Among the signs displayed by protestors were:

“No Light Rail.”

“C-TRAN: Listen to the public.”

“Fire Hansen; Dump Leavitt.”

“No Bridge Tolls.”

“Bart Hansen supports bridge tolls and Crime Rail.”

“No CRC.”

“C-TRAN sold us down the river.”

“Where’s My Vote?”

“Tim Leavitt don’t know jack.”

“Honk to impeach.”

“Lose my ballot?”

C-TRAN plans to use a combination of sources to pay for annual light rail operating costs, estimated at $3.7 million in 2019, the first year of operation, and rising to $8.3 million by 2030.

Revenues from fares are expected to pay about 39 percent of C-TRAN’s share of operating costs in 2019 ($1.4 million), rising to 54 percent ($4.5 million) in 2030.

A portion of the remaining revenue is to come from shortening three bus routes now serving Delta Park in Portland from various locations in Clark County. In 2019, routes 4, 44 and 47 would end at the light rail station in Vancouver, saving the agency about $1.4 million.

The funding plan also includes sales tax revenues that would be realized from construction of portions of the CRC project on the Washington side of the state line. Such sales tax revenues are estimated at $390,000 in 2019.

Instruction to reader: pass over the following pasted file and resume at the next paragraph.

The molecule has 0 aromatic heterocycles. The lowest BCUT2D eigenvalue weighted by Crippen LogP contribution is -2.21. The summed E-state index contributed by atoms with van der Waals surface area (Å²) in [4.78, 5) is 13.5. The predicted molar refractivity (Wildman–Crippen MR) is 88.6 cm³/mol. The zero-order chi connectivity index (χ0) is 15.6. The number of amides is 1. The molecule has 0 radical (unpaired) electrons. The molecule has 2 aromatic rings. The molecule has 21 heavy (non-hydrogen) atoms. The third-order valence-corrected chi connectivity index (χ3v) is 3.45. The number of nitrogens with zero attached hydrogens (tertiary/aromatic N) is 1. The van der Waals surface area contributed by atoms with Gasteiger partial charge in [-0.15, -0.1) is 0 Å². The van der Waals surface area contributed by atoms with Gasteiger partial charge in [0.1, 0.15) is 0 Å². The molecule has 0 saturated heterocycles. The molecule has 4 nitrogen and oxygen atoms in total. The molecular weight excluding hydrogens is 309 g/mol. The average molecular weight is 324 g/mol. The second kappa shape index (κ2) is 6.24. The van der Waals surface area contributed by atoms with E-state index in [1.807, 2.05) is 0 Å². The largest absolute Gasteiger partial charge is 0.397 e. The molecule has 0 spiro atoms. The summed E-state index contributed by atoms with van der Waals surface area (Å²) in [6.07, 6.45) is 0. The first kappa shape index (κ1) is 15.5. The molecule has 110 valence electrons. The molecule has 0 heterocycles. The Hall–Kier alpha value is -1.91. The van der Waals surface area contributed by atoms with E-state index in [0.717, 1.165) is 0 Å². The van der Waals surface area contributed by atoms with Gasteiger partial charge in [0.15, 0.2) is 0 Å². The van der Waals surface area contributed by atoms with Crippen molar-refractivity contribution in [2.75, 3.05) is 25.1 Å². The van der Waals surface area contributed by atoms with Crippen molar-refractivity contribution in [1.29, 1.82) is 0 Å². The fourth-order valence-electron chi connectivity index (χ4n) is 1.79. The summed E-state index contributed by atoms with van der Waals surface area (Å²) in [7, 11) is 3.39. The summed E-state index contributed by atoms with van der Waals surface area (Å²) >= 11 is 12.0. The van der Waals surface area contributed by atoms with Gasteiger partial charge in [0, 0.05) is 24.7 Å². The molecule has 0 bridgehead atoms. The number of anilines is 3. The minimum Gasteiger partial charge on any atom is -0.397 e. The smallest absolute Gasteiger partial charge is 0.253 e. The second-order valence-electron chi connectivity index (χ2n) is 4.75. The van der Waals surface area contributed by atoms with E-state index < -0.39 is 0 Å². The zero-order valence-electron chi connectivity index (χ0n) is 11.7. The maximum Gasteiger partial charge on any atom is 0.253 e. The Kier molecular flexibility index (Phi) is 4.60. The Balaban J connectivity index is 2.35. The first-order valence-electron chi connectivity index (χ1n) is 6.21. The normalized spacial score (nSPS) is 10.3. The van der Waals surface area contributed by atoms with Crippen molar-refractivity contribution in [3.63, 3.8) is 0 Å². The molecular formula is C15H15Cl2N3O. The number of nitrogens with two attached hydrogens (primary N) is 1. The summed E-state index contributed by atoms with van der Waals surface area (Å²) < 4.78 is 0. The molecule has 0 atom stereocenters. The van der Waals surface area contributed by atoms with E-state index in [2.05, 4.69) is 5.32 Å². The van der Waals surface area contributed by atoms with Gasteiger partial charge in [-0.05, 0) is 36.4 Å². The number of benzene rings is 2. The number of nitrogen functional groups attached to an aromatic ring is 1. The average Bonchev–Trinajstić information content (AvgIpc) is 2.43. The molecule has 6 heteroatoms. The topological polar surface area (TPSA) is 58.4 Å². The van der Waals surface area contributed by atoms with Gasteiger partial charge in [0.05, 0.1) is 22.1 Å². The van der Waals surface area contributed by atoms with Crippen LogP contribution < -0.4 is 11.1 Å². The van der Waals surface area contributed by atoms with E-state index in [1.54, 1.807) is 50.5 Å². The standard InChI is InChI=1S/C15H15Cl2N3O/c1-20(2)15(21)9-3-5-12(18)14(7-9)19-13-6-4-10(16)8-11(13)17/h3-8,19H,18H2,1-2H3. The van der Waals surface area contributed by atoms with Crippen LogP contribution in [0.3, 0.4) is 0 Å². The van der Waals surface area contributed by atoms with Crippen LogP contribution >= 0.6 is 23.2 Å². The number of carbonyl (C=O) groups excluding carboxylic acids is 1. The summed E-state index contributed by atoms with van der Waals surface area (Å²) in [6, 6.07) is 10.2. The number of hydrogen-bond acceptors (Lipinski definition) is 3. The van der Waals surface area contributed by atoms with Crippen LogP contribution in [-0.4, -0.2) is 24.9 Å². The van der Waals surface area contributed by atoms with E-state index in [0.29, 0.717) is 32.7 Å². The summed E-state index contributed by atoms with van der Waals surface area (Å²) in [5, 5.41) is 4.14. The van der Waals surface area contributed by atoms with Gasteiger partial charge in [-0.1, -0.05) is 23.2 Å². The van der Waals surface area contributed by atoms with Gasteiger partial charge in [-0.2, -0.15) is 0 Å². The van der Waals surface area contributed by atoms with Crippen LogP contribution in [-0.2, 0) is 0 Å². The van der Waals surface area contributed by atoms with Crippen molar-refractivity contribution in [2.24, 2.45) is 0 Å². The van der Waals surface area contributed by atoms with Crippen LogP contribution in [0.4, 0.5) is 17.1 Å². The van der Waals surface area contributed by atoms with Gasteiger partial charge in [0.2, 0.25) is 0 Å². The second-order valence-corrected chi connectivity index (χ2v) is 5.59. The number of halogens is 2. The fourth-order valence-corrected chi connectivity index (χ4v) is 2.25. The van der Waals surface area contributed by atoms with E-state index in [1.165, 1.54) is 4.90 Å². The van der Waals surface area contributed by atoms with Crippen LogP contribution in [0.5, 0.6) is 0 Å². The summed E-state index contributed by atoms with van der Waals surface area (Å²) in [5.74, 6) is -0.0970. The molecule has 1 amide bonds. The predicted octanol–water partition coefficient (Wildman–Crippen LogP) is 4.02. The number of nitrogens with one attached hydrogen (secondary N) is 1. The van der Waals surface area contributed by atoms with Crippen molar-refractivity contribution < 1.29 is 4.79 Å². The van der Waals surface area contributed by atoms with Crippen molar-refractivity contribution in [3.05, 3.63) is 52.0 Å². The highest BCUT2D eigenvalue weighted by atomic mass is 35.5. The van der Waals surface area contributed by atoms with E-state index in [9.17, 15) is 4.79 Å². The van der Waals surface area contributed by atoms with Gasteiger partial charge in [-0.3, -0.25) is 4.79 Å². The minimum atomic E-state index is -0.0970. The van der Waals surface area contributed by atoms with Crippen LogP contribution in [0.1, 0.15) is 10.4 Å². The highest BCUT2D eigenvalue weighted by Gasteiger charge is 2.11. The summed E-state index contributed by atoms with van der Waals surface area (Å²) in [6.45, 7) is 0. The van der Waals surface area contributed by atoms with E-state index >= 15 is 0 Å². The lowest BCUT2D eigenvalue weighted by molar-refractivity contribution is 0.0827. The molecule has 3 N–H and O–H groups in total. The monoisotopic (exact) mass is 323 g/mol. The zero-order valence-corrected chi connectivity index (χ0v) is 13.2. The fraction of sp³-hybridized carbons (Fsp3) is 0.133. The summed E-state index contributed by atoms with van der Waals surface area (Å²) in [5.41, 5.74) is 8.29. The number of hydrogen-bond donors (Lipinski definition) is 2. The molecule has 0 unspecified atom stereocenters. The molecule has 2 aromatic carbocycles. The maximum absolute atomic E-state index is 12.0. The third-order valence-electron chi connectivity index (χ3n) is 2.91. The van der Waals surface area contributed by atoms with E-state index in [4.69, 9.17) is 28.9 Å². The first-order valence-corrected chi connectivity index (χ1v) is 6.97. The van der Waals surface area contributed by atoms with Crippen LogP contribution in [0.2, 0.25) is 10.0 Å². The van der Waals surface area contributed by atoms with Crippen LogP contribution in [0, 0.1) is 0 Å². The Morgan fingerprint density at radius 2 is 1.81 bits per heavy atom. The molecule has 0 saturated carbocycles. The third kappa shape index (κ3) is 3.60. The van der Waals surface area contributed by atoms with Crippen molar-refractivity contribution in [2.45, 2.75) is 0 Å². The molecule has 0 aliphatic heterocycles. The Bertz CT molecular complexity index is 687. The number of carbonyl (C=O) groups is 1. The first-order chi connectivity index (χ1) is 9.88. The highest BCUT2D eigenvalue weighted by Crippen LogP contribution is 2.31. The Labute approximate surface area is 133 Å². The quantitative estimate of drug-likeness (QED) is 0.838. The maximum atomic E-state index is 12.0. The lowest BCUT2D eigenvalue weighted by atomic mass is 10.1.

About $400,000 of C-TRAN’s first-year obligation would come from an as-yet unidentified “third party” which could be another jurisdiction such as the city of Vancouver, partnerships with developers, or a new funding mechanism developed by the state legislature. Such “third party” revenues are estimated at $569,000 in 2030. By then, says the C-TRAN funding plan, revenues will fall short of costs by about $600,000 per year. No source of revenue is proposed to close that gap.

More information is available by calling C-TRAN spokesman Jim Quintana, (360) 696-4494, David Madore, (360) 601-3056, or Liz Pike at (360) 281-8720.

Marvin Case may be reached at (360) 687-4122 and via email at marvincase@msn.com.